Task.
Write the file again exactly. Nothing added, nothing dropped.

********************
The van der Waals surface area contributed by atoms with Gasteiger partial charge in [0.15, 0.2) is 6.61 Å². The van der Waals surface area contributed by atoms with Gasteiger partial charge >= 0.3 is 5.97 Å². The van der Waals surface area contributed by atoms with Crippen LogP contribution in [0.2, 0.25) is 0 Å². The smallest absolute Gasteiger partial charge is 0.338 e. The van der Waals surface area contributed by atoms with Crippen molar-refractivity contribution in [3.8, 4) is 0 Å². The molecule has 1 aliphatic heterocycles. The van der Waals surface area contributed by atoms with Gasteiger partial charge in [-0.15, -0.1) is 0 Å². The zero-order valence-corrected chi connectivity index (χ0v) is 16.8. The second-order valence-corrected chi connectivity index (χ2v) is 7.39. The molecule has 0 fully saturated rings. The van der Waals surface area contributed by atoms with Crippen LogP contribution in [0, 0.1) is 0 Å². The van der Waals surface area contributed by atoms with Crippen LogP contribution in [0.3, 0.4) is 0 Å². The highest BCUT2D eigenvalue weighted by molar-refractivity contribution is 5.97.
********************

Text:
The van der Waals surface area contributed by atoms with Gasteiger partial charge in [0.15, 0.2) is 6.61 Å². The van der Waals surface area contributed by atoms with Gasteiger partial charge >= 0.3 is 5.97 Å². The van der Waals surface area contributed by atoms with Crippen LogP contribution in [0.2, 0.25) is 0 Å². The smallest absolute Gasteiger partial charge is 0.338 e. The van der Waals surface area contributed by atoms with Crippen molar-refractivity contribution in [3.8, 4) is 0 Å². The molecule has 1 aliphatic heterocycles. The van der Waals surface area contributed by atoms with Gasteiger partial charge in [-0.15, -0.1) is 0 Å². The zero-order valence-corrected chi connectivity index (χ0v) is 16.8. The second-order valence-corrected chi connectivity index (χ2v) is 7.39. The molecule has 0 fully saturated rings. The van der Waals surface area contributed by atoms with Crippen LogP contribution in [0, 0.1) is 0 Å². The van der Waals surface area contributed by atoms with Crippen LogP contribution in [0.3, 0.4) is 0 Å². The highest BCUT2D eigenvalue weighted by molar-refractivity contribution is 5.97.